The start of the 2001 Malaysian Grand Prix
When the race finally got going, Ferrari driver Michael Schumacher had a great start from pole position to maintain a large gap after the first corner. Meanwhile his team mate Rubens Barrichello did not have such a start and had slipped from second to fourth by the approach to the first corner. Barrichello managed to overtake Jordan driver Jarno Trulli on the outside, but immediately after tapped the back end of Ralf Schumacher’s Williams.
Ralf Schumacher and Rubens Barrichello spinning on Lap 1 of the 2001 Malaysian Grand Prix
This forced Ralf into a spin which put him from second to the back of the pack, after he had started fourth. McLaren driver David Coulthard had a great start, going from eighth to fourth within the first two corners. Sauber driver Kimi Raikkonen a driveshaft failure which left him stuck on the grid. Also, Arrows driver Jos Verstappen had a superb start, moving from eighteenth on the grid to sixth position after one lap.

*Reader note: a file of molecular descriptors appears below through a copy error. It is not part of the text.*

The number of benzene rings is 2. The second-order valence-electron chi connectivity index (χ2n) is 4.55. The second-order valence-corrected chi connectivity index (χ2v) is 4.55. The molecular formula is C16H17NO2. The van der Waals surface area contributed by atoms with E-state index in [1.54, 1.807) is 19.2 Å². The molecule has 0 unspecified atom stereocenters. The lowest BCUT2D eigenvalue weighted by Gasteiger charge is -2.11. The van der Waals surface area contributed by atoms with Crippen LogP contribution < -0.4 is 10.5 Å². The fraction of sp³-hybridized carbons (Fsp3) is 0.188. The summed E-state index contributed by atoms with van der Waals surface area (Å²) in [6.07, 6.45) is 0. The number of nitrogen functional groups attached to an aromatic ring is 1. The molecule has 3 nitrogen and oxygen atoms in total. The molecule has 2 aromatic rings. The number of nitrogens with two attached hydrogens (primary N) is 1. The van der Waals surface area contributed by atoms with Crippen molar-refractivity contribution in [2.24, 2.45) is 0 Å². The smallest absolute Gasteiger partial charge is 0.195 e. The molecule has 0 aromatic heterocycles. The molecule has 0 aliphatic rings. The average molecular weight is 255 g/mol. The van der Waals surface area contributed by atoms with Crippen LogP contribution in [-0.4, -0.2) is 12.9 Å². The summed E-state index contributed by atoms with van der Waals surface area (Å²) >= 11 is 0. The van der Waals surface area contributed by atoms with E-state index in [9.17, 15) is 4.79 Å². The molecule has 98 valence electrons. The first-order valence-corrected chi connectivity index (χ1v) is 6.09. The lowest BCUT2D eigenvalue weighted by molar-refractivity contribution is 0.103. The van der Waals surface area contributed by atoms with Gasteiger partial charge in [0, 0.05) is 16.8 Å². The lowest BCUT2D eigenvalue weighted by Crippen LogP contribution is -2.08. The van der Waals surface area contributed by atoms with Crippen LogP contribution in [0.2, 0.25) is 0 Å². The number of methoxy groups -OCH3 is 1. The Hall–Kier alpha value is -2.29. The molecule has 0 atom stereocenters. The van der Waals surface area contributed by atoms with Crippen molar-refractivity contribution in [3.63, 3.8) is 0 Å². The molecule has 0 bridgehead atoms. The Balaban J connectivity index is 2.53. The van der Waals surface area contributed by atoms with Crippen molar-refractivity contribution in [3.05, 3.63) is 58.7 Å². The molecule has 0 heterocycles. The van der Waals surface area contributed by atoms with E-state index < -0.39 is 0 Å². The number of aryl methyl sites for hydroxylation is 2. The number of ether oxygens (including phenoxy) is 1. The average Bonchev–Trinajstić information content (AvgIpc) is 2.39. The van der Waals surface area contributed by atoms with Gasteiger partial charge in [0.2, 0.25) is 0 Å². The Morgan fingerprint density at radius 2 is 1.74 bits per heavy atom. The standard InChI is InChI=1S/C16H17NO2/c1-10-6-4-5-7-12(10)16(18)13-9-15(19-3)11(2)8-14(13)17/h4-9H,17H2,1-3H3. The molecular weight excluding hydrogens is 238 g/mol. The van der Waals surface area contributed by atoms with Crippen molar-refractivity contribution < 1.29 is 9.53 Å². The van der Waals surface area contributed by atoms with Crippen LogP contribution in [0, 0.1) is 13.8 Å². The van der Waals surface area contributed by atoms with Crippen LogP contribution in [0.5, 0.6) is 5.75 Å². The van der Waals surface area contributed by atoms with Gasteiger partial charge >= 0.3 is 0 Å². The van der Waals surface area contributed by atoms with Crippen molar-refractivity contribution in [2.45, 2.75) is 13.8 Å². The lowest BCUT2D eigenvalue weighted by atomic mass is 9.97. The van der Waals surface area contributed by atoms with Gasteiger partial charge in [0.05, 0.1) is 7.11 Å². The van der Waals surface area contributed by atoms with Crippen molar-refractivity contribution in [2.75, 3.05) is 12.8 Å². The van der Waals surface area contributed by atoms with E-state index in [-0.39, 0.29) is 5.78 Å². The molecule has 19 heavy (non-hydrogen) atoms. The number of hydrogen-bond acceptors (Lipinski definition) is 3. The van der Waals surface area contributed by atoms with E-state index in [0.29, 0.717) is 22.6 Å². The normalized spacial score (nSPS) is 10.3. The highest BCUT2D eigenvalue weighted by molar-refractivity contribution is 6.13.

On the third lap, rain began to fall and both Ferraris ran wide across the gravel allowing Trulli to take the lead. This may have been caused by the oil leak from Olivier Panis’s BAR– Honda which retired on lap 1. Schumacher ran further across the gravel than Barrichello which meant he fell behind his teammate. Thus, the order became on Lap 3: Trulli, Coulthard, Barrichello, Frentzen, Verstappen, Villeneuve, Schumacher and Hakkinen.